By Rep. Mike Yantachka
By the time this article is published, the legislature will be within a day or two of adjourning. It’s a time of hurry-up and wait for some of us who are on committees that have finished as much work as they will do this session. I spent a good part of last week in the vaccine hearings. Other committees dealing with tough issues or which are finalizing work on Senate bills are still going at it. The legislature began the week a day early on Monday in an effort to finish by this Friday or Saturday.
Some of the bills which have made it through both the House and Senate with differences that could not be resolved have been assigned to conference committees. These committees consist of three members of the House and three members of the Senate who will meet to negotiate a version of the bill that all six can agree on. This compromise version will then go before both bodies for an up or down vote. No amendments will be allowed. Two bills which must be passed before adjournment, the Budget and the Revenue bills, have been assigned to conference committees that will have to work together to come up with a balanced budget.
Several important House bills will have been voted on by the Senate this week including the Water Quality bill (H.35) and the Energy RESET bill (H.40). I consider these must-pass bills because the first is necessary to begin effectively controlling the phosphorous pollution going into Lake Champlain and the second is necessary to avoid a six percent increase in electric rates that will result from policy changes by Connecticut and Massachusetts if the bill doesn’t pass. I have written articles, which can be found on my website, on both of these bills.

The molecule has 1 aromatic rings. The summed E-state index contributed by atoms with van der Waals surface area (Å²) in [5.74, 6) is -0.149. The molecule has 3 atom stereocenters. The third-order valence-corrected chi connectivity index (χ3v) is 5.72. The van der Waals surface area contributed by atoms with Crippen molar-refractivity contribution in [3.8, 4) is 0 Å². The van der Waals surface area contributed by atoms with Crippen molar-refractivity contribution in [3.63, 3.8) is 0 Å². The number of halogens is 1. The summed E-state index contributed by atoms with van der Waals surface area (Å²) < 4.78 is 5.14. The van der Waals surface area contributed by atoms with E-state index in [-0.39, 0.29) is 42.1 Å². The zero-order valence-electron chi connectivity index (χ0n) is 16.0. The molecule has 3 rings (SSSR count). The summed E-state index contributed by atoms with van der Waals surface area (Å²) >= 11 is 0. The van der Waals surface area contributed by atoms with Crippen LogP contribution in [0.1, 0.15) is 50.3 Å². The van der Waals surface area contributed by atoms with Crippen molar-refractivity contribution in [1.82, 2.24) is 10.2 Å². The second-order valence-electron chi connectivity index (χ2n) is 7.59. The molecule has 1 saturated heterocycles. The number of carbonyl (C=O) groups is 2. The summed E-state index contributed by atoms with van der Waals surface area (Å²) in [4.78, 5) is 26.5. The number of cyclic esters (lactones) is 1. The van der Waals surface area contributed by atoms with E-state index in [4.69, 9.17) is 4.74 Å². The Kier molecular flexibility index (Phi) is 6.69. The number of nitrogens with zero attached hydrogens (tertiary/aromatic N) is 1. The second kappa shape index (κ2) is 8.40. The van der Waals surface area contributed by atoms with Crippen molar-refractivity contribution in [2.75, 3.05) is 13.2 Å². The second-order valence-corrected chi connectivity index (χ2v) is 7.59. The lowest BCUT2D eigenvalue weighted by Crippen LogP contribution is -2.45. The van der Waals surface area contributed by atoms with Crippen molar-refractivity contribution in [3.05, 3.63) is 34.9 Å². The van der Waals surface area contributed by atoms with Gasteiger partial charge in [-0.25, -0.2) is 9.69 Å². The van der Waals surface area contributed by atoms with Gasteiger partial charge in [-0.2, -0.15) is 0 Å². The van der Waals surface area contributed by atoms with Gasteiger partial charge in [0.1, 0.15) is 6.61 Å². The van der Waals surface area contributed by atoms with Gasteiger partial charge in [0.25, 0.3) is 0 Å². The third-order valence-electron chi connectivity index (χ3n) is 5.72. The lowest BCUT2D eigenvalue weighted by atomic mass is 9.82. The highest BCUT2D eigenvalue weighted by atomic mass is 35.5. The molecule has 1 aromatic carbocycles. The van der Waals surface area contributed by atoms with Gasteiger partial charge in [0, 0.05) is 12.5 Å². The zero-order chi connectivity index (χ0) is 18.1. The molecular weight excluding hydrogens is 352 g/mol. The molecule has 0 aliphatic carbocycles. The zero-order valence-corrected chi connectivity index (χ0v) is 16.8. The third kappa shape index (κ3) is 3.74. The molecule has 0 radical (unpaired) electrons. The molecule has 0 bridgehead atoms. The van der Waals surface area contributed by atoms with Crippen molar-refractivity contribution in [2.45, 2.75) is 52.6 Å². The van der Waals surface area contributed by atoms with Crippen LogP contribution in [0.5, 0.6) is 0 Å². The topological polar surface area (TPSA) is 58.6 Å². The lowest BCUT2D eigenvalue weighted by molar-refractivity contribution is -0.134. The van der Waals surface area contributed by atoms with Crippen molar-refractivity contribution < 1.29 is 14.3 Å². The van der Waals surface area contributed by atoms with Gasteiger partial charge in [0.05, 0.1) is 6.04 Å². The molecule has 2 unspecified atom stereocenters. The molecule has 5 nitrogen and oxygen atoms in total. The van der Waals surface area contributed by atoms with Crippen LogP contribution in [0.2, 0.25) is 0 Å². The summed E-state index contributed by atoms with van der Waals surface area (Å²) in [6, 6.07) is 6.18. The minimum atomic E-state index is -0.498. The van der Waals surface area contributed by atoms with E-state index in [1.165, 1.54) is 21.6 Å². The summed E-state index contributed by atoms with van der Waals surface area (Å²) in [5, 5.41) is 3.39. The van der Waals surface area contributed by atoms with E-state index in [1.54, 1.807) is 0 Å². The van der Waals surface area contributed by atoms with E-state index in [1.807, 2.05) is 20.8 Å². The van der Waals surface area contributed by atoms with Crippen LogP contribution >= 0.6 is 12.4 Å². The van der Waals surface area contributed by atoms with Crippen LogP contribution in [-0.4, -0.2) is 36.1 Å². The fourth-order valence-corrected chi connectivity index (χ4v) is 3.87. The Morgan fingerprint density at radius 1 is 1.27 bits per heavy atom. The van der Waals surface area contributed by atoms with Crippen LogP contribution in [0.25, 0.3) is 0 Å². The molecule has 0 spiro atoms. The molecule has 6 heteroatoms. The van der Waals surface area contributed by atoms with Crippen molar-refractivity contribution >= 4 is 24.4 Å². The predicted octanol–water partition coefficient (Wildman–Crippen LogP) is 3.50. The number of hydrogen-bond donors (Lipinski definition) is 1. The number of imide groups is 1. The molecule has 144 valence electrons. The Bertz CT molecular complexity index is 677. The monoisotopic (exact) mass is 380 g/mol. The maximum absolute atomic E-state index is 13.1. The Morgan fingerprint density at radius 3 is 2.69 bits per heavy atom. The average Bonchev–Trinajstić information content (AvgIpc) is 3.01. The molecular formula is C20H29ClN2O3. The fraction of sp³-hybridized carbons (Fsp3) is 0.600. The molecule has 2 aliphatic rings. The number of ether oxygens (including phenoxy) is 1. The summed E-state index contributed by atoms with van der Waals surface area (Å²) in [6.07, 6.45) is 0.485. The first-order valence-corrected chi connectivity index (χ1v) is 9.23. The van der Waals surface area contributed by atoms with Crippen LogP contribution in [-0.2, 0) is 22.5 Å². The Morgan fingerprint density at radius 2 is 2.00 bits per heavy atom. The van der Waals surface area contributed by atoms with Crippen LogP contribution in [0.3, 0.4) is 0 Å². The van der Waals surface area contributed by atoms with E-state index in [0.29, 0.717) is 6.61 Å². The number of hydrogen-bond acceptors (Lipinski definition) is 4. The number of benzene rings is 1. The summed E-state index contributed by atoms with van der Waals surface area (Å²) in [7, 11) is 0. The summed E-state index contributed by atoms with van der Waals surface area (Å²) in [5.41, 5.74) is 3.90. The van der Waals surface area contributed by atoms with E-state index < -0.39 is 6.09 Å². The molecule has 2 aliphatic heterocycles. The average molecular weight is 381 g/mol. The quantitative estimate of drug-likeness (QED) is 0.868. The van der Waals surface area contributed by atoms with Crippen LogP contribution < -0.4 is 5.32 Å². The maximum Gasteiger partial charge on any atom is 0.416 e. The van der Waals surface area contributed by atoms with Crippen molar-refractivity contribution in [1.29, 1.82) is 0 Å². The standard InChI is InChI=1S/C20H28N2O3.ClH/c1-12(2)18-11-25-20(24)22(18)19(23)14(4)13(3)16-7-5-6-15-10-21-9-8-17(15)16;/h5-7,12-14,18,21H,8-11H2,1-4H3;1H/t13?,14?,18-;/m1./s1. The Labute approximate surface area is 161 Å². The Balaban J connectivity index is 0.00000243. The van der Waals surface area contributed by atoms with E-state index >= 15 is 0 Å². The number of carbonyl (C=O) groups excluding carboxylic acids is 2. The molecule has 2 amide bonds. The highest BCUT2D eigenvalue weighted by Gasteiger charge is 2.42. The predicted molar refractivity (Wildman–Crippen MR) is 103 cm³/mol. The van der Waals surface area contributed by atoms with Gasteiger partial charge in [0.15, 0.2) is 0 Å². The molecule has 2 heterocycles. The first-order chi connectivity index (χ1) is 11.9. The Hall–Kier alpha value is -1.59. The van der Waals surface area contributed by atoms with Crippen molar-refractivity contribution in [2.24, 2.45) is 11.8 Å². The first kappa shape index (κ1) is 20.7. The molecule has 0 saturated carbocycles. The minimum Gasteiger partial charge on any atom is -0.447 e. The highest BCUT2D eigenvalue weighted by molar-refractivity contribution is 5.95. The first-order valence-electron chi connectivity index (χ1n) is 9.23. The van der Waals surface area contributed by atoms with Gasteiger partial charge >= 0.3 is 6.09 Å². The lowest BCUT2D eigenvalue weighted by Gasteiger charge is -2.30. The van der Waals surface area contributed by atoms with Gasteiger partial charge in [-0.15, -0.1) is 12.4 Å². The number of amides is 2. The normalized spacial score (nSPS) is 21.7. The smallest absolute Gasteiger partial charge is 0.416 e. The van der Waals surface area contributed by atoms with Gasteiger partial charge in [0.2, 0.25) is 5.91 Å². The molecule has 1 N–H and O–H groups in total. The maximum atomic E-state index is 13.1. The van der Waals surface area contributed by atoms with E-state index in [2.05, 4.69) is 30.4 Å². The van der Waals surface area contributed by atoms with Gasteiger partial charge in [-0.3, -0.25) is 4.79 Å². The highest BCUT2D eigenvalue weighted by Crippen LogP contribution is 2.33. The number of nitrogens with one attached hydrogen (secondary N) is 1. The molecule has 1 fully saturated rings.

Last week saw the passage of several bills by the House. S.44 establishes a Universal Children’s Savings Account Program in Vermont. The bill creates a special fund that would provide every Vermont child with college savings account funded with $250 at birth. VSAC will administer and manage the program, including working with private foundations, philanthropists and other donors to fund the accounts. VSAC will also work with families and children to provide financial counseling, education, and support. Children of low-income families may receive additional initial deposits if the money is available. Families will be invited to match contributions and participate in savings programs.
Another bill, H.355, establishes a licensing requirement for professional Foresters. Some landowners have been harmed as a result of their dealings with persons claiming to be foresters. Currently, Vermont and Rhode Island are the only New England states that do not have forester licensing. By licensing the profession through the Secretary of State’s office, this measure will help landowners by ensuring that foresters have a minimum level of education and qualification for practicing forestry in Vermont, will promote continuing education in the forestry field, and will provide a basic level of credibility and accountability for the profession.
Finding money unexpectedly is always a nice surprise. So, let me once again note that there are hundreds of listings for Charlotters at the State Treasurer’s Unclaimed Property database which can be accessed at www.vermonttreasurer.gov/unclaimed-property. Check it out and see if you might be among the lucky listings. Other states have similar lists, so if you’ve ever lived someplace other than Vermont, you might try those places as well.
I continue to welcome your feedback on issues. I can be reached by phone at (802) 233-5238 or by email at firstname.lastname@example.org, and you can visit my website at www.MikeYantachka.com.